Thursday, May 20, 2010

CSI: Medina

So yesterday I wrote the scene where Len finds the body, and today was supposed to be the day that I organized the next phase of research - picked the next specific queries I needed to answer, used the contacts I've gotten to find them out - and, oh yeah, worked on the tax ledger. That's one of those jobs like putting away the laundry that's easier to put off than do until one day you turn around and say: "This is ridiculous" and just do it.

However, first I had to be chauffeur at my husband's eye appointment, followed by getting comics. He had to have the drops in his eyes and the eye doctor isn't on a bus route. (I mean, c'mon, that should be a no-brainer - you shouldn't blind somebody and then turn him loose on the road.) In the waiting room I read Gary Paulson's Woods Runner, which has technical information inserted between the chapters, like how a Brown Bess musket worked. I won't spoil the story for you, but at one point I thought: "Oh, rats, what about rigor? She can't get him onto Bean at all if he's stiff."

So after we got home I hit the books. We have shocking numbers of books on forensics and true crime. To be fair, not nearly as many as we have on Forteana or history or archeology; but more than we have on architecture or engineering. Way more than we have on heraldry. About as many as we have on cooking and gardening. And of course it overlaps with the medical stuff.

We buy non-fiction based partly on interest, but also partly on the "hey, we know nothing about this" factor. Cheesemaking? Sure. Weapons of ancient Japan? Why not? The history of glassblowing? Cool. Between the role-playing games and the novel writing, we never know when we're going to need to look something up.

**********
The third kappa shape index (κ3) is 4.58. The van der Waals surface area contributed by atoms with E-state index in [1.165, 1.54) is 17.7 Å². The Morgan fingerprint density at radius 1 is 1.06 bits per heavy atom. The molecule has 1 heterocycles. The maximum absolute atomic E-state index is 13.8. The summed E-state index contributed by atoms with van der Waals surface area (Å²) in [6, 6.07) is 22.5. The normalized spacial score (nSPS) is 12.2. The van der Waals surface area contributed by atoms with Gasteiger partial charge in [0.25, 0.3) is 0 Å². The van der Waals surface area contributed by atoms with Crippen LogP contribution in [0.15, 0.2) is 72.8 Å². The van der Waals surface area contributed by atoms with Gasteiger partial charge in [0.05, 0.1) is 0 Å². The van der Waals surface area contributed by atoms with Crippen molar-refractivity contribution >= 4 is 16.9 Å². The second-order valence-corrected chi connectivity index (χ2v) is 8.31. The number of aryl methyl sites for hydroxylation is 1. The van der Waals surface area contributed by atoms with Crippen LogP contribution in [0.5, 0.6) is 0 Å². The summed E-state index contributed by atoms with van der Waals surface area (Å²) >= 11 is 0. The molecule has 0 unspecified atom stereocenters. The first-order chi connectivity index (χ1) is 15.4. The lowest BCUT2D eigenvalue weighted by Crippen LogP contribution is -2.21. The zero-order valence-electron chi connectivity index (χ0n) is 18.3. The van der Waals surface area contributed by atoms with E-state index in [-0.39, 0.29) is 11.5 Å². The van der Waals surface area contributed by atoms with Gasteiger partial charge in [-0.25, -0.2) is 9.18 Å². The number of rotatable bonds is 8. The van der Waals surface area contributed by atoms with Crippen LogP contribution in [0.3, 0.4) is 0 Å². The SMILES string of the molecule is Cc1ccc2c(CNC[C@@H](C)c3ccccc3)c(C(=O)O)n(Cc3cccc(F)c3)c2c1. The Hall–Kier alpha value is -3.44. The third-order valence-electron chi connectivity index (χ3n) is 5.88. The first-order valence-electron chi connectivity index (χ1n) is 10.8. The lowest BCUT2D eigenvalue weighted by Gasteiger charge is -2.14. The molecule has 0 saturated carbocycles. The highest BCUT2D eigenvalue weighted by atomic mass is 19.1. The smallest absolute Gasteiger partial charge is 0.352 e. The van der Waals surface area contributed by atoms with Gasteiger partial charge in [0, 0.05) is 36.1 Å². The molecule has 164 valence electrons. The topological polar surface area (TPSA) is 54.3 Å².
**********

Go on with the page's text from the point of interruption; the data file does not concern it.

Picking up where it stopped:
But even we don't have books on everything. That's why I'm picking our friends' brains. B can tell me everything I need to know about guns more efficiently than I can hunt down this information, in which I have little intrinsic interest. W has spent a good chunk of her life around horses and can keep me from making Bean into Superpony. If I need to actually fire a Henry rifle or ride over rough terrain (I hope not) they can set me up, and I'm hoping to coax them into vetting portions of the finished manuscript for Gross Ignorance. B has already given me a primer on what evidence a gunfight conducted primarily with cap-and-ball firearms would leave at the scene (not much, it turns out - no casings to eject and the balls malform and break up so you hardly ever find them).

What writers who don't have gaming groups and indiscriminate book-buying habits do, I have no idea. I spent most of the afternoon reworking the chapter and it's much better now. A little grosser; a little more immediate; a little more interesting. I don't think I've given Len any more clues than she should have gotten, or let her (or Bean) behave better than they would have.

At this stage, it doesn't have to be brillian writing. I'm just glad to have the draft down.

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